The Real, Raw and Ugly on How I Got Started: My Entrepreneurial Story

I set up this blog because there are few people of color sharing their journey. I’m here to share my experiences to help you avoid the same mistakes I’ve made. I also want to inspire more people to take risks and do what they love. Most entrepreneurs I meet don’t look like me. Very few come from the same background and have gone through similar obstacles. I was encouraged by Kevin Dewalt, startup investor and advisor, to be open, raw and real. So I am. I wanted to thank my mentors Obaid Ahmad and Manu Sharma for being one of the most impactful mentors I’ve had since starting my journey.

I’m a black Muslim woman who fought tooth and nail to be who I am and to make the world adapt to me instead of adapting the world.

This is my story of how I become an entrepreneur, am blessed to be doing what I love everyday and hope to inspire you to do the same because it is possible.

I grew up in the projects. Drug dealers, gangs, violence, and crime- I saw it all.

My parents were immigrants from a civil war in Mogadhishu, Somalia, who came to Canada in the early 90’s. The public housing projects are where most immigrants settled while trying to figure out to survive in a new country. Like many young Somali woman, I was raised by a single mother. The all-too-pervasive but rarely spoken about topic in the Somali community is how many families broke down due to the transition from living Somalia to living in the “West”. Somali women were, and still are, the backbone of the community. They have single-handledly kept our communities alive in the diaspora and they are what prevented us from breaking down the way our country broke down. There is not enough thanks we can give to Somali mothers for what they did. None.

Like some who com from the hood, my mother provided for me so that I never ‘needed’ everything. I was so painfully oblivious to my social class until I went to university.

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Old Mogadhishu

The world of entrepreneurship was hidden from me until I was 22. I found it kinda by fate. I don’t believe in accidents. I was rummaging through books at my library when I found a book called: “Social Entrepreneurship: What Everyone Needs To Know” by David Bournstein.

It was like I went to heaven.

Why hadn’t anyone told me this was real? Like, I could do this as a real ‘thing’.

But you know why no one told me? Because nobody else around me knew either. This is a stark example of how privledge – access to knowledge and social capital – can help you, if you have it and harm you, if you don’t.

The traditional education system isn’t set up to produce entrepreneurs, but employees(nothing wrong with that) but, there shouldn’t be an assumption that a ‘one-size-fits-all’ solution is what is appropriate for most people. I wouldn’t assume that most people should be entrepreneurs, so why would anyone assume that everyone is made to work for a company? No one has a right to make that decision for anyone.

Coming from a Somali background, we are naturally entrepreneurial people. Being a digital nomadic entrepreneur means that I’ve only taken from the ways of my ancestors but this knowledge too was hidden from me most of my life. I was never encouraged to ask, know or seek. For Somalis(and most people) business means owning a small entreprise that provides income. Most people don’t think about starting a company to solve a ‘problem’ but that’s a powerful piece of knowledge kept hidden from most.

And it’s not only that we don’t know but we don’t know how. Building companies to solve problems falls into this category. Also, community mentors and figures are virtually non-existent.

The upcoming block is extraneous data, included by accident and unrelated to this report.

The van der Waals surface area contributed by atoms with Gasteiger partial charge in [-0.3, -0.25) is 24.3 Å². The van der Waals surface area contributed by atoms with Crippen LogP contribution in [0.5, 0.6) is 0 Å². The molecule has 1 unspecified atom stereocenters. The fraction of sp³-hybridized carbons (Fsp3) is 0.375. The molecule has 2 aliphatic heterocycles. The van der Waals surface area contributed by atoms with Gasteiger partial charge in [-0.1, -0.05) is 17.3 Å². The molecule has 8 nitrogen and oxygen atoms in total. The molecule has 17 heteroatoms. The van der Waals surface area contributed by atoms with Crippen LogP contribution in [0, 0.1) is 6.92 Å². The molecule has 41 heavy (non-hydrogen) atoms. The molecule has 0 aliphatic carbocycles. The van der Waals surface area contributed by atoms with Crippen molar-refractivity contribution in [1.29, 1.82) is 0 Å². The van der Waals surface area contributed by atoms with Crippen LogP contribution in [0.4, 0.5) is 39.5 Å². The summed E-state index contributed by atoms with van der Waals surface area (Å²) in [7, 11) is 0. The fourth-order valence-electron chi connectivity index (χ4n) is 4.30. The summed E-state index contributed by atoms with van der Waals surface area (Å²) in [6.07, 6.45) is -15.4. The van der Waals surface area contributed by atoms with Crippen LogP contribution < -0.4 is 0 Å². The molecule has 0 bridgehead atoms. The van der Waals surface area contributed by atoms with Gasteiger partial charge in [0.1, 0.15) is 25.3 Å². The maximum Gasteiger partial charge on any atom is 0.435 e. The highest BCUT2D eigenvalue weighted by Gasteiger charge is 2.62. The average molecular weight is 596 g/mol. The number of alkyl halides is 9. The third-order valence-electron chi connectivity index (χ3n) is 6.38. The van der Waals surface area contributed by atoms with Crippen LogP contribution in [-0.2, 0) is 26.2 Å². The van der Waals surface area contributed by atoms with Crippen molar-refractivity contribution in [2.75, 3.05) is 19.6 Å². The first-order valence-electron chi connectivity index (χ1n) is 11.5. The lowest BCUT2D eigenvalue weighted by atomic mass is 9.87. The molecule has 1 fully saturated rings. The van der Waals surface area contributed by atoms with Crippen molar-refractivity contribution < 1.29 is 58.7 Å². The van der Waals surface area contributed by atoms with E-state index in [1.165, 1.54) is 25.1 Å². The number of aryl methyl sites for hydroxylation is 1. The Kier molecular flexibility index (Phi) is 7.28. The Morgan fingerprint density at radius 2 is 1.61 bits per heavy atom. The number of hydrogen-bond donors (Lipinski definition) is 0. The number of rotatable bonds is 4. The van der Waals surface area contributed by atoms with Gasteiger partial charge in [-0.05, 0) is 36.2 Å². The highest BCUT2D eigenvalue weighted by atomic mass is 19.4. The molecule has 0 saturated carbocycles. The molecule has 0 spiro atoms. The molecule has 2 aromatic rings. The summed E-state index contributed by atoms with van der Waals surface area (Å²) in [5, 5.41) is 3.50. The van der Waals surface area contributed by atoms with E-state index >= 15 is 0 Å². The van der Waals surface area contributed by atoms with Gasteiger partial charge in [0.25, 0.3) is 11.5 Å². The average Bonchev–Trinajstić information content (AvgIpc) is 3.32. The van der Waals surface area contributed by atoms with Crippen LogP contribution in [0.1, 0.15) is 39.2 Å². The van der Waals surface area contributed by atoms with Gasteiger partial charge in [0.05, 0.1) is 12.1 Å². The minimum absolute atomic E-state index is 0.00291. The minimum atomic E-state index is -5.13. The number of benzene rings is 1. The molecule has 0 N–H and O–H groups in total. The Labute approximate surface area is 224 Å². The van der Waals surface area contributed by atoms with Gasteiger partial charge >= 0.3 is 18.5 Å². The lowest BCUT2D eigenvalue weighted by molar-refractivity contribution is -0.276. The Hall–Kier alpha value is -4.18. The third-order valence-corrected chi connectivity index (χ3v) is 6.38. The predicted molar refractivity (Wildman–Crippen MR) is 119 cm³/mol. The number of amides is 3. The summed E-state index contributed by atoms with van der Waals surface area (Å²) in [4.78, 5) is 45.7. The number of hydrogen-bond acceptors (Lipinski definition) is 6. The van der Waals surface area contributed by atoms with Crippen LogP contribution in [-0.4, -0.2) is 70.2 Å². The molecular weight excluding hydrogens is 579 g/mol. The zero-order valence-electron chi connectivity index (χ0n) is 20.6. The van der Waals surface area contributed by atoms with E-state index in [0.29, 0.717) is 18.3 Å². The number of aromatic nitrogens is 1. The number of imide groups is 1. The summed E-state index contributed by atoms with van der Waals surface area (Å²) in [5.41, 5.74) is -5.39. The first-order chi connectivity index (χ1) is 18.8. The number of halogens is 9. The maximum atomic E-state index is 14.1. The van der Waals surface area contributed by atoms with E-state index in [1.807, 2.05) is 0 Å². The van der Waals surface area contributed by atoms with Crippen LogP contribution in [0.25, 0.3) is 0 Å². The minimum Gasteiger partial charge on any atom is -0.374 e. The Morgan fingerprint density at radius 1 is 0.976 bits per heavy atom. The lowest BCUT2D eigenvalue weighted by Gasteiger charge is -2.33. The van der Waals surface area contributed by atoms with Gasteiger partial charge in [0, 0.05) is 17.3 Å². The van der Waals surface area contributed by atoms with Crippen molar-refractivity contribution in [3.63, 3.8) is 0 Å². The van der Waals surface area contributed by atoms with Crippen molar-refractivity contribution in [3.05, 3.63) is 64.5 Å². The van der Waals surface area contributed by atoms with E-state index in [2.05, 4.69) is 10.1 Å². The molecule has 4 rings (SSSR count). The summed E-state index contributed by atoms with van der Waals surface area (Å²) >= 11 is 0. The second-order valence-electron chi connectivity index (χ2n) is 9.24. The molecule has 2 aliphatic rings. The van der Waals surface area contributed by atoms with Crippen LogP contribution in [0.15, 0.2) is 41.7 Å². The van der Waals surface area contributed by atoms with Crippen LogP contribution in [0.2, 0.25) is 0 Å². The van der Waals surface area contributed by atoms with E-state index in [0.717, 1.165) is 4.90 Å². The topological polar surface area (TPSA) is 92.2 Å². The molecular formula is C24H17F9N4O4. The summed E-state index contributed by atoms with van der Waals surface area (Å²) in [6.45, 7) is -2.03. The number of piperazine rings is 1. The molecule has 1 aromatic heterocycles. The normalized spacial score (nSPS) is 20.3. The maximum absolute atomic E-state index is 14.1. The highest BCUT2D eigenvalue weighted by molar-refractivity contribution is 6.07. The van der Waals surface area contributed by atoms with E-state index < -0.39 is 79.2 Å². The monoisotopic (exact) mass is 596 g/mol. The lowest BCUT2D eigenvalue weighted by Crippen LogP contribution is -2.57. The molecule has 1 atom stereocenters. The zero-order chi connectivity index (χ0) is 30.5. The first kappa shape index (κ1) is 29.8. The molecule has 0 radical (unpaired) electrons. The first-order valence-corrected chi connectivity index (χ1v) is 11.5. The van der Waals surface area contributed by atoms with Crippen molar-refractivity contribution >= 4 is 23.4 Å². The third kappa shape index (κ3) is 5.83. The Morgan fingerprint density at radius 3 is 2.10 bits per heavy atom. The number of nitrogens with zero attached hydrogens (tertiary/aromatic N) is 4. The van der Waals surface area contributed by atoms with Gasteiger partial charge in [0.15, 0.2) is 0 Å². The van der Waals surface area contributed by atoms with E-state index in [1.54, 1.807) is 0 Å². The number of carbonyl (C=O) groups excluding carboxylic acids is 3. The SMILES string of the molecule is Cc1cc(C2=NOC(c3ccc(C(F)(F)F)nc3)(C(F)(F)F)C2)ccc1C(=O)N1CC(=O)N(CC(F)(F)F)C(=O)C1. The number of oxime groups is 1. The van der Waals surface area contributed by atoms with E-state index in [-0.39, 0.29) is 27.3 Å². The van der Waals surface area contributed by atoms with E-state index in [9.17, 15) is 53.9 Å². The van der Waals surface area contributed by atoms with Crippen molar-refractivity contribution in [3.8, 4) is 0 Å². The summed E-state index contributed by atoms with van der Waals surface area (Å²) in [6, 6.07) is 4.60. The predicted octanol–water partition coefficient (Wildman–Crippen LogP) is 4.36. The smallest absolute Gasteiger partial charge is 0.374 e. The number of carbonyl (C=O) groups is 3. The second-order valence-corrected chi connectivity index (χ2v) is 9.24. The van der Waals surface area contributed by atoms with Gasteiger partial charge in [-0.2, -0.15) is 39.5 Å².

There were no ‘black entrepreneurs’ where I came from. None.

One observation of Somali people a friend once noted is that, we do things when there is proof of success. What does that mean? If your friends daughter becomes a nurse and is successful, then that’s what you want for your daughters and encourage them into. There is no concept of “hey honey, follow your dreams or do what you love.”

From my parents perspective, that was horseshit and understandably so. How does doing what you love pay the bills? Very few people learn how to do what they are good at and find ways to produce income from that. Again, another practical piece of knowledge that people don’t learn. But it IS possible and that is what I want to emphasize.

Due to social cohesiveness, there is not much room for innovation in our communities, especially in our thinking, because there is no perceived need for it, at least from our parents generation.

Why innovate if you can keep doing the same thing over and over again and not rock the boat? Go to school and become a doctor. It’s worked for generations, why change anything? A bit of a tangent, but this is why much of the Muslim world is stuck in the middle of chaos: no one wants to move outside the familar.

So, by coming to this country, my parents sought stability where I was seeking something that allowed me to exercise my creative and intellectual pursuits, which was a privilege but something no one seemed to understand.

To think about solving a problem means that you are free from that problem. 

And this is where my story really begins.

Because I had a whole set of other problems waiting for me.

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I was a rebellious kid. I was curious about life. Like, insanely curious. Growing up, I remember reading encyclopedias and atlases on my spare time. I just wanted to know everything about everything.

Then high-school happened.  This is where my formation into a societal slave happened. I don’t think that my curiousity was taken away from me, it was put on halt.

I was a perfect student. Straight A’s, no absences, never got in trouble. But my curiosity, even as a child, always got me into trouble from time to time. It was something I could never ever shake. I had to try things. That perfectionism  of being the best “student” came only because I had no other reality. This is, what I was told, is all there was to do – you go to school and climb the ladder. I was told to be ‘serious’ and ‘normal’ now because all of a sudden I was forced to make a decision about what I wanted to do for life at 18 years old.